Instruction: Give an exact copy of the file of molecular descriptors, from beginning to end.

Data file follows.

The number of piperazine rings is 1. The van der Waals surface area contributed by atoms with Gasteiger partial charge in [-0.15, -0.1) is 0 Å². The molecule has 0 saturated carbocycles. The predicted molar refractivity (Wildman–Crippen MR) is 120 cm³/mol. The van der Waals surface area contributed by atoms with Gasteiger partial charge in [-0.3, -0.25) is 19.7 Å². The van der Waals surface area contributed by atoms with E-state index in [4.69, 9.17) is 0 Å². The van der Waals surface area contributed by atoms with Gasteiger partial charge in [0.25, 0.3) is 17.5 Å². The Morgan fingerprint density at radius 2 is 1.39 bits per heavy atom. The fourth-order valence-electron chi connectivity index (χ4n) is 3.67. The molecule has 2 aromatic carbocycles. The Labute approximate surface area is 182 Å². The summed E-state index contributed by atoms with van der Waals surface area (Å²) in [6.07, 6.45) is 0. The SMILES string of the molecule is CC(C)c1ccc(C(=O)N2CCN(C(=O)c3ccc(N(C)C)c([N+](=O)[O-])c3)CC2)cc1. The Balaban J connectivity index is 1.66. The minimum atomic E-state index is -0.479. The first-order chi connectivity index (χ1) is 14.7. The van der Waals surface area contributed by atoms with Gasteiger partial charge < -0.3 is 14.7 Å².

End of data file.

The number of piperazine rings is 1. The van der Waals surface area contributed by atoms with Gasteiger partial charge in [-0.15, -0.1) is 0 Å². The molecule has 0 saturated carbocycles. The predicted molar refractivity (Wildman–Crippen MR) is 120 cm³/mol. The van der Waals surface area contributed by atoms with Gasteiger partial charge in [-0.3, -0.25) is 19.7 Å². The van der Waals surface area contributed by atoms with E-state index in [4.69, 9.17) is 0 Å². The van der Waals surface area contributed by atoms with Gasteiger partial charge in [0.25, 0.3) is 17.5 Å². The Morgan fingerprint density at radius 2 is 1.39 bits per heavy atom. The fourth-order valence-electron chi connectivity index (χ4n) is 3.67. The molecule has 2 aromatic carbocycles. The Labute approximate surface area is 182 Å². The summed E-state index contributed by atoms with van der Waals surface area (Å²) in [6.07, 6.45) is 0. The SMILES string of the molecule is CC(C)c1ccc(C(=O)N2CCN(C(=O)c3ccc(N(C)C)c([N+](=O)[O-])c3)CC2)cc1. The Balaban J connectivity index is 1.66. The minimum atomic E-state index is -0.479. The first-order chi connectivity index (χ1) is 14.7. The van der Waals surface area contributed by atoms with Gasteiger partial charge < -0.3 is 14.7 Å².